The new law authorizes the Federal Trade Commission to use all of that federal agency’s formidable powers provided to it by the FTC Act to enforce ROSCA. The law also provides for enforcement at the state level by the state Attorneys General.
The full text of Section 3 of ROSCA, which sets forth the Act’s specific prohibitions against certain Internet sales practices, is provided at the end of this article.
The passage of ROSCA is yet another indication that the federal government is stepping up actions against online businesses engaged in false or deceptive trade practices. This should come as no surprise to my regular readers or attendees of the 2009 XBIZ Summer Forum, where I arranged for FTC representative Steve Cohen to meet with adult industry webmasters about likely areas of future FTC enforcement. In fact, in the July 2009 issue of XBIZ World my article entitled “Move Over DOJ, It’s The FTC’s Turn To Regulate Adult” pretty much predicted the shift of enforcement focus we now see fully underway.
I wrote the aforementioned article and arranged for Mr. Cohen’s appearance at the ‘09 XBIZ Summer Forum not only because of the anticipated shift of federal enforcement activity with respect to the adult online industry from the DOJ to the FTC, but also because of my concern that many of the competitively driven aggressive marketing methods we see today might well lead well-intentioned but uninformed webmasters into problems with the FTC. With the enactment of ROSCA, these concerns have now taken on a renewed and greater urgency.
Having represented a fair number of adult Internet business clients before the FTC in the round of actions under the last democratic administration, I can tell you that while FTC complaints are civil actions and not criminal prosecutions, each was a very unpleasant experience for the targeted defendants. In one case we handled, for example, at the time our firm was engaged by the client, the client’s business was already being run by an outside receiver appointed by a federal judge at the request of the FTC.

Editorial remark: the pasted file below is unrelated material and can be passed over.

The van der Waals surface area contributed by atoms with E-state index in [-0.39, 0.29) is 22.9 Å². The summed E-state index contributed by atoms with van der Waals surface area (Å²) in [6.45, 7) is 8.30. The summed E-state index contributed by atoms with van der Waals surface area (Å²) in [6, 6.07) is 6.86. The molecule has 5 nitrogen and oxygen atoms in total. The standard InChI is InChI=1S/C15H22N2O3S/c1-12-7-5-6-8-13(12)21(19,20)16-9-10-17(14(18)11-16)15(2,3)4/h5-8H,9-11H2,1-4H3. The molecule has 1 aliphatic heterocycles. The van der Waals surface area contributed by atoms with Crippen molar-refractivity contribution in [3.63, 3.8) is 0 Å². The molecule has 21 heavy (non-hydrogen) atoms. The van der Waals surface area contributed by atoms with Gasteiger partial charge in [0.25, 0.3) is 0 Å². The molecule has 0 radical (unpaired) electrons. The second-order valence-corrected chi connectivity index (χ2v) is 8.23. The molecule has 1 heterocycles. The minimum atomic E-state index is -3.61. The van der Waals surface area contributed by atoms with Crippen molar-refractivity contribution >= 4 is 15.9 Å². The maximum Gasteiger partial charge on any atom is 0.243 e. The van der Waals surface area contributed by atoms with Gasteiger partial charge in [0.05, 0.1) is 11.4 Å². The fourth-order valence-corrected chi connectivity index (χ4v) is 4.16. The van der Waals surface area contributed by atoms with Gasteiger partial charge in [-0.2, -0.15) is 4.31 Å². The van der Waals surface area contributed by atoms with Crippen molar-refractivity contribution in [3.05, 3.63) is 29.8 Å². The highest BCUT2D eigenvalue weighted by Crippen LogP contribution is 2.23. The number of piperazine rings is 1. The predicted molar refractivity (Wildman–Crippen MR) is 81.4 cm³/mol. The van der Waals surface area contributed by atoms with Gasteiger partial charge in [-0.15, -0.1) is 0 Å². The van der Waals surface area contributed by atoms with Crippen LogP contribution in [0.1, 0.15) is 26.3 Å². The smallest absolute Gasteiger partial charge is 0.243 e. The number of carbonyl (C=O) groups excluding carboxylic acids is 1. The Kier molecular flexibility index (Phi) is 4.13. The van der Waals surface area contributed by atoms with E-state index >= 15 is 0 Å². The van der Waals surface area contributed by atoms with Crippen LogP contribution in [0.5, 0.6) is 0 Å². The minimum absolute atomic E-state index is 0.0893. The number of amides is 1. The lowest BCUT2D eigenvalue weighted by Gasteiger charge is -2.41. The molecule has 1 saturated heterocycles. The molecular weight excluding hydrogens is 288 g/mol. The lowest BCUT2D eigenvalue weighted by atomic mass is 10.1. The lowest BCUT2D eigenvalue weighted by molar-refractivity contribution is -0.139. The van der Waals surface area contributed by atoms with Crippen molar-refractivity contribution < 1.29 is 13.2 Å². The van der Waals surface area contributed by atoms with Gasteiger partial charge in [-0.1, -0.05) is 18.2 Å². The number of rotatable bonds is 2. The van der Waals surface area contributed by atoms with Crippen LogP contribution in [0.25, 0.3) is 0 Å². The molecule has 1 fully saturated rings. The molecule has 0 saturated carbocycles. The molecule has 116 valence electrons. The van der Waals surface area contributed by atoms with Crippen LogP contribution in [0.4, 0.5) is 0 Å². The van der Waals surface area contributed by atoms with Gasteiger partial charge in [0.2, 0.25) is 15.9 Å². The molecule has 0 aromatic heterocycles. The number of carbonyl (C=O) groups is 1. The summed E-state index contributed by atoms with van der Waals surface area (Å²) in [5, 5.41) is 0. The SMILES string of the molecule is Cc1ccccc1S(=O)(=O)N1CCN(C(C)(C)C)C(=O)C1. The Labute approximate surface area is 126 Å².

We resolved the case favorably for our client, thankfully. But some companies (not any of our clients, fortunately) did not fare as well in that round of FTC actions. Some were effectively shut down by the FTC. Needless to say that I take the possibility of a new round of FTC actions against Internet companies very seriously, and sincerely hope that all online adult entertainment companies do the same.
Additionally, as I have stated in previous articles, and at trade shows during the last year, it is a good time for webmasters to get ahead of the enforcement curve and invest the required effort to become familiar with the FTC regulations applicable to their business practices if they have not done so already. To do this, a good place to start is the FTC website at www.ftc.gov. I have found it to be an unusually informative government website.
But as good as the FTC website is, it is no substitute for a professional evaluation of your business practices by an experienced attorney to evaluate your business practices for compliance with FTC regulations.
This article is not intended to be, nor should be considered to be, legal advice. I strongly urge you to seek the counsel of a qualified and experienced adult entertainment attorney familiar with the legal matters discussed in this article.
Gregory A. Piccionelli is an intellectual property and adult entertainment attorney with substantial experience in a broad spectrum of Internet matters. He can be reached at Piccionelli & Sarno at (818) 201-3955 or email@example.com.